China’s Top Diplomat Due in Moscow After Surprise U.S. Talks

    SINGAPORE—China’s top diplomat was set to begin a four-day visit to Russia after a surprise stopover in Malta for weekend talks with White House officials, as Beijing lays the groundwork for separate meetings between Chinese leader Xi Jinping and his U.S. and Russian counterparts.

    Russia’s Vladimir Putin is expected to visit China in October—his first trip abroad since the International Criminal Court in March issued an arrest warrant over his role in the forced deportation of children from Russian-occupied areas of Ukraine. Anticipation is growing that Xi and President Biden could meet at the Asia-Pacific Economic Cooperation summit in San Francisco the following month.

    Chinese Foreign Minister Wang Yi’s trip follows on the heels of several meetings with White House national security adviser Jake Sullivan in Malta this past weekend.

    The previously unannounced Malta talks came after the pair held a secret meeting in Vienna in May. That meeting followed months of tensions over a suspected Chinese surveillance balloon that drifted across the U.S., derailing plans by Secretary of State Antony Blinken to make his first visit to China in February.

    The Vienna talks helped set the stage for the revival of high-level contacts that unfolded over the summer with the Beijing visits by Blinken, Treasury Secretary Janet Yellen, special climate envoy John Kerry and Commerce Secretary Gina Raimondo despite criticisms from Republican lawmakers, who say Biden appears to be making concessions without any response in kind from China.

    “Beijing should recognize that the Biden administration is continuing efforts to remain engaged with China despite domestic pushback,” said Paul Haenle, a China expert at the Carnegie Endowment for International Peace.

    The only time Biden and Xi have met as heads of state was at the G-20 summit on the Indonesian island of Bali last November.

    The Malta talks showed that U.S.-China ties remain a “work in progress,” said Wu Xinbu, dean of the Institute of International Studies at Shanghai’s Fudan University, adding that although the lack of detail showed many issues remained unresolved, the two sides were on “the right track.”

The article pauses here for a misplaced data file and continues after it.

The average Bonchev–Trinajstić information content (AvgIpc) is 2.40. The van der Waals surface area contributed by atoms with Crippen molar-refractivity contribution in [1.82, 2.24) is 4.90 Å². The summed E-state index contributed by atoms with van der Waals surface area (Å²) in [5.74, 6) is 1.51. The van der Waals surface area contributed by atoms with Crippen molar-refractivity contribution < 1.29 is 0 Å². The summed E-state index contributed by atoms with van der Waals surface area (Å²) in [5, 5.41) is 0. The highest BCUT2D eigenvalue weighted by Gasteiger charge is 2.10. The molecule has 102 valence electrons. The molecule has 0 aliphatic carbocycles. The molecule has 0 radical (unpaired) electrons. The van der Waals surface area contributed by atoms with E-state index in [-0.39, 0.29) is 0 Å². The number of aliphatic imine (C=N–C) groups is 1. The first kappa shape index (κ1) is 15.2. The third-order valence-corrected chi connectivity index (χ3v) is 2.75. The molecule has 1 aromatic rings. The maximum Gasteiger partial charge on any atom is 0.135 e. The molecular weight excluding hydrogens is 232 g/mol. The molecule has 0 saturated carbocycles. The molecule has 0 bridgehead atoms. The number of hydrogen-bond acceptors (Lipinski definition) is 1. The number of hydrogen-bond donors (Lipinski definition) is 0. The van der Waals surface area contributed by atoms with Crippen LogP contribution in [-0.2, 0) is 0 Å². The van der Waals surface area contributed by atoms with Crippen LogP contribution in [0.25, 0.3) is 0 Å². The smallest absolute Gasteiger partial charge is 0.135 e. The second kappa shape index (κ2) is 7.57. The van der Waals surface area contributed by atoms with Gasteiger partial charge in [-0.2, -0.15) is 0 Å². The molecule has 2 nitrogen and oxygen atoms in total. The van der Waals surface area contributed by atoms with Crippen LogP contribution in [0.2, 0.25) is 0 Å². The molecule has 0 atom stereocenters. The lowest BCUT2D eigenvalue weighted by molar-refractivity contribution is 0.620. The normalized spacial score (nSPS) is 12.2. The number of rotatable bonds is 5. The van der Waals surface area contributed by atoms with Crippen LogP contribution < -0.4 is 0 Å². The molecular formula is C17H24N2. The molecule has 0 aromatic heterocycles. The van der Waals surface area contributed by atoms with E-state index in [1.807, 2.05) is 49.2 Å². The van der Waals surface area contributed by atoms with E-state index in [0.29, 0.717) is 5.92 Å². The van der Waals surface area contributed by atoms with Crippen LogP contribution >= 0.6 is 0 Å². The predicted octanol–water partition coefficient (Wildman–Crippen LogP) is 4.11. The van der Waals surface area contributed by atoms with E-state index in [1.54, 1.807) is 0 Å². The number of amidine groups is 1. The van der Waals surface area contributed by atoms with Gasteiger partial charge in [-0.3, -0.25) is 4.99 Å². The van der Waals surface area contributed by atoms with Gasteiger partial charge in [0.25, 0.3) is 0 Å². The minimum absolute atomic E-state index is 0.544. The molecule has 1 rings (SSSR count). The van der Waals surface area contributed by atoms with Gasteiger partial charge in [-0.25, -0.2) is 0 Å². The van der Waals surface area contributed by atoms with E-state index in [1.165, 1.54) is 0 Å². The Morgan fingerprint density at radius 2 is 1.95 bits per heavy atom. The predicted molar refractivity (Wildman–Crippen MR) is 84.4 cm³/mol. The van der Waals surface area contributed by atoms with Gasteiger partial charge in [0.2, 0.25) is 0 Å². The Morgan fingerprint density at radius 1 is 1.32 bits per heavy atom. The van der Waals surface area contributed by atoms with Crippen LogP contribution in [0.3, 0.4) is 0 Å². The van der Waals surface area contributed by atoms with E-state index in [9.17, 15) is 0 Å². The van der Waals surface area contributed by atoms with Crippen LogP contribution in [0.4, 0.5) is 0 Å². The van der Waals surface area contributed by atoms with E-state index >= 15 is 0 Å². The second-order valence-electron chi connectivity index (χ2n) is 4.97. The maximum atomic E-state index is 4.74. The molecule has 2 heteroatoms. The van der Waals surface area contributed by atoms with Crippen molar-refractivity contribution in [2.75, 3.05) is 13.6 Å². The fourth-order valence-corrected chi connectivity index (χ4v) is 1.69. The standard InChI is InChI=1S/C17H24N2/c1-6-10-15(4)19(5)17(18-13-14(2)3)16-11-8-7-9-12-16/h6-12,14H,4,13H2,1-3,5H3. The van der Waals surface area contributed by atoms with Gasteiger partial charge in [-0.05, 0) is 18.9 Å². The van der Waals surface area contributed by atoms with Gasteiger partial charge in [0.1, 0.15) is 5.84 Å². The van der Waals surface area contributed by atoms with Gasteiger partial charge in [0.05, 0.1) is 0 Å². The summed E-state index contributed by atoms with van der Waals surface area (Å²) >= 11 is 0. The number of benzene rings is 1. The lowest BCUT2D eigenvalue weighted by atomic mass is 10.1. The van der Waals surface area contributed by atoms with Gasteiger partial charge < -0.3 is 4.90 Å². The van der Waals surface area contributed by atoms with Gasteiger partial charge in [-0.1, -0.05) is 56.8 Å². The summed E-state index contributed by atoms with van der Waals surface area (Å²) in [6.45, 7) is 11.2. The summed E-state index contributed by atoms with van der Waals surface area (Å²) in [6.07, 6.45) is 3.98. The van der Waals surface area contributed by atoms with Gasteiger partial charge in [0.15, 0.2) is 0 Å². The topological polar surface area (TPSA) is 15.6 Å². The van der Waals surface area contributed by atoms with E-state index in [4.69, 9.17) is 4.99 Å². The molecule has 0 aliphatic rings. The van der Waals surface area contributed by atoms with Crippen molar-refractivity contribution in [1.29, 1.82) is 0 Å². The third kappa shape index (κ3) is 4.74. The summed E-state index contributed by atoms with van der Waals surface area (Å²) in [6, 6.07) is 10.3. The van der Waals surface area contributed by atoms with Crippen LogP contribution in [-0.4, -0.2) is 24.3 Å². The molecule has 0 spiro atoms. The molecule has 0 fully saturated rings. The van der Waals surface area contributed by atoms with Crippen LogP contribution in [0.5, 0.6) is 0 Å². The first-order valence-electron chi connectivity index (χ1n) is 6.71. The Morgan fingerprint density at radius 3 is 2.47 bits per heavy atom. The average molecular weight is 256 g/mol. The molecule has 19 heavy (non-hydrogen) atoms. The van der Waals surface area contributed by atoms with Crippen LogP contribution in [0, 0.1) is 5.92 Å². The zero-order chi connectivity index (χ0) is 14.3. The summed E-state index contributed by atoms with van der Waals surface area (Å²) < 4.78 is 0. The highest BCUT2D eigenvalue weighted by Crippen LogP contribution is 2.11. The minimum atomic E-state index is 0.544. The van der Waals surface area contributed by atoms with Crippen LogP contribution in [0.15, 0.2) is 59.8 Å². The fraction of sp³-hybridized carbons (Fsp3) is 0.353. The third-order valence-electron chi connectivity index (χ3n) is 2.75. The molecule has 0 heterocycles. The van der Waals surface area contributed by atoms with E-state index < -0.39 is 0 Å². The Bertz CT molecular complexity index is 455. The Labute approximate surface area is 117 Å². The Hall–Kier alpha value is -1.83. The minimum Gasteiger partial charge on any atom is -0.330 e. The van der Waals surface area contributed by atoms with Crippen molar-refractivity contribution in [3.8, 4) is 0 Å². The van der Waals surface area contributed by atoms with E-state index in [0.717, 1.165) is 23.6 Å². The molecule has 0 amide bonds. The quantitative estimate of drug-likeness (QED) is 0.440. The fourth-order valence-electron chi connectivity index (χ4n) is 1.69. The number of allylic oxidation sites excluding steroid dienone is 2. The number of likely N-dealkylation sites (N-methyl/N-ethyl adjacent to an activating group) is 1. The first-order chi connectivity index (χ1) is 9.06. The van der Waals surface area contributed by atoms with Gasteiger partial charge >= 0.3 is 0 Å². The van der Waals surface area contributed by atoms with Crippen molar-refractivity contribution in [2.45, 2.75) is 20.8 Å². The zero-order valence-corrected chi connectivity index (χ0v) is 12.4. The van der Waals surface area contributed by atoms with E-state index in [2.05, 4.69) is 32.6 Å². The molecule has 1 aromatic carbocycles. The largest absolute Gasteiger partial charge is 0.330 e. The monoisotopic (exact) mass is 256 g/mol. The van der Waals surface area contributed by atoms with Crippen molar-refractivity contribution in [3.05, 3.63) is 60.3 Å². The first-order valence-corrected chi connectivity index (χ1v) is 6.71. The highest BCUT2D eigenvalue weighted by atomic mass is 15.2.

The meetings covered an array of topics, including Ukraine as well as other global security issues, statements from both sides said. Sullivan stressed the importance of peace and stability across the Taiwan Strait, according to the U.S. statement. The Chinese readout said that Wang had warned that Taiwan, the self-ruled island China claims as its own territory, is the “first insurmountable red line of Sino-U. S. relations.”

    China sent more than 100 warplanes on sorties near Taiwan between Sunday and Monday mornings, a recent high for such flights, Taiwan’s Ministry of National Defense said, with 40 of those entering the Taiwanese air-defense identification zone. Nine Chinese naval vessels were also detected in nearby waters, it said.

    Both sides also noted that they intended to expand high-level engagement in the coming months, with China’s readout saying that the U.S. and China had agreed to hold bilateral consultations on Asia-Pacific affairs, maritime affairs and foreign policy. Beijing had suspended various communication channels following former House Speaker Nancy Pelosi’s visit to Taiwan last summer.

    The timing of Wang’s back-to-back meetings appeared to reflect a growing strategic relationship and increased coordination between China and Russia, said Carnegie Endowment’s Haenle.

    Fudan University’s Wu said that the Russia trip had most probably been scheduled a long time in advance to discuss preparations for Putin’s visit.

    Wang’s meetings with his American and Russian counterparts are taking place as Beijing is struggling with a slowing economy and dealing with what appears to be turmoil among top-ranking party personnel. Wang returned to his job as China’s foreign minister in July after Qin Gang was removed from the post without explanation.

    In August, China’s Defense Minister Li Shangfu visited Russia and Belarus and called for closer military cooperation. This month, Li was taken away by authorities for questioning, The Wall Street Journal reported, while U.S. officials said he is being removed from his post.

    A Chinese Foreign Ministry spokeswoman, asked at a routine briefing on Friday to comment on whether Li was under investigation, said she wasn’t aware of the situation.

    The recent meetings and engagements between China and the U.S. were important for gaining visibility into China and figuring out how it is dealing with the various challenges, said Haenle. “It is become harder and harder to know what China wants to do. It is becoming more and more like a black box.”

    Joyu Wang in Taipei contributed to this article.

    Source link

    Latest articles


    Related articles